The African Centre for Biodiversity (ACB) is extremely alarmed to learn that three genetically modified maize varieties developed by Corteva (new name of the Dow-DuPont merged entity) to withstand the application of the dangerous 2,4-D herbicide have been approved for general release by the Executive Council: GMO Act. This poses a grave threat to the health of food consumers, farm workers and the environment.

2,4-D is one of the active ingredients of the infamous war chemical Agent Orange. The ACB has engaged with regulators over several years, submitting evidence that these GM maize varieties present biosafety and health and safety risks to farmers, farm workers, consumers and the environment. The risky GM maize varieties are owned by Corteva, one of a handful of multinational agrochemical giants that monopolise South Africa’s agriculture sector.

The approval paves the way for farmers to cultivate 2,4-D resistant GM maize for the first time in South Africa

The chemical has been linked to an increase in birth abnormalities, male reproductive problems and non-Hodgkin’s lymphoma. Two of these GM maize varieties are also genetically modified to survive applications of the controversial and toxic chemical glyphosate, as well as glufosinate ammonium. This means that South Africa’s staple food – maize – will be sprayed with a cocktail of potent agrochemicals in the name of keeping weeds in check. These chemicals are widely associated with serious adverse health effects including cancers and birth defects. While other countries are removing them from their shelves, they are now being dumped on South Africa – and our government seems happy to go along with it.

While Corteva’s field trial data actually showed that non-GM maize varieties outperform their new 2,4-D GM varieties, and despite years of substantive objections by the ACB, including independent biosafety science indicating adverse health and environmental impacts, the government has caved in to industry pressure. The ACB’s demands for environmental impact assessments (EIAs) to be carried out were also ignored by the Minister of Environment, Forestry and Fisheries, Ms Barbara Creecy.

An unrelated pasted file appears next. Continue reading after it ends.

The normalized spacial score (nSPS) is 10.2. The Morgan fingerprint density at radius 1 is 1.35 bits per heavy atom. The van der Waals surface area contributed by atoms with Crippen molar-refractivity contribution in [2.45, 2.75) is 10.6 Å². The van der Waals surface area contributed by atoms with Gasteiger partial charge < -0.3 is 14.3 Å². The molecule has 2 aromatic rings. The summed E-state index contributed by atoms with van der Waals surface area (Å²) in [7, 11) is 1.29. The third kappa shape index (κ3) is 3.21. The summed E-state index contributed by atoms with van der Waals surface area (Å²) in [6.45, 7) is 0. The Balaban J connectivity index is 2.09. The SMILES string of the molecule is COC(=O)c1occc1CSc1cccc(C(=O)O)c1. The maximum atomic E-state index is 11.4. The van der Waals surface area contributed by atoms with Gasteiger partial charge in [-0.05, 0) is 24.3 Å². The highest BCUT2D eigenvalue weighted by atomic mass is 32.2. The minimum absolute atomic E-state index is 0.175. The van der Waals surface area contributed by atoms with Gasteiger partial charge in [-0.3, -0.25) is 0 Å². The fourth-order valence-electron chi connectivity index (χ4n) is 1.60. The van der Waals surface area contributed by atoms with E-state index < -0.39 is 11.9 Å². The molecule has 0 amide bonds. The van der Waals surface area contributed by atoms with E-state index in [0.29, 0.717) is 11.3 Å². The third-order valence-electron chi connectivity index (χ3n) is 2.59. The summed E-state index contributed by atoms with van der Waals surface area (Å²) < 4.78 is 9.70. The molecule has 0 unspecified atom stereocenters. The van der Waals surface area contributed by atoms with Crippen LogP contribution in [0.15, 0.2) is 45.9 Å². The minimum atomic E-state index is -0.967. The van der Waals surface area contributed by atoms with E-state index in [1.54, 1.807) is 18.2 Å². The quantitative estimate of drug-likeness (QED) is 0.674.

The development of resistance to herbicides such as glyphosate used in conjunction with GM crops has been a boon for Corteva. It has exploited this weakness in a hopelessly flawed system by genetically modifying maize to withstand multiple chemicals, which are sold to farmers in an inseparable package with their GM seeds.

According to the ACB’s Director, Mariam Mayet, “This continues the pattern whereby the development of new GM varieties has little to do with the needs of farmers or food security, and much more to do with maintaining a market for the pesticides produced by agrochemical companies like Corteva.”

Now farmers will pay for each new GM trait as well as the extra chemicals. This seed will therefore increase pesticide use and thus human and environmental exposure.

It is now farm workers, who are massively exposed to these chemicals, who will pay with their health and their lives

The huge occupational hazards posed by pesticides was highlighted on 30 August 2019, when more than 200 women associated with the organisation Women on Farms Project ( marched to Parliament to demand, “at the very least” the banning of 67 agrochemicals that are a daily part of their working lives.

The approval for release of these three GM varieties will further consolidate corporate control of the already corporatised South African food system, and further increase inequalities. The government needs to instead support alternative agroecological systems such as push-pull climate adapted technologies that are proven low-cost methods to improve farmer yields and livelihoods, and biodiversity and soil fertility – factors that are all necessary to preserve long-term food security in the context of the climate crisis.

“This required shift in food system is increasingly being recognised and acted upon globally. Our government needs to catch up: we need a shift away from GM industrial systems of food production, based on precautionary measures to protect human and environmental health, as well as food security for the people of South Africa,” says Andrew Bennie, research and advocacy officer at the ACB.

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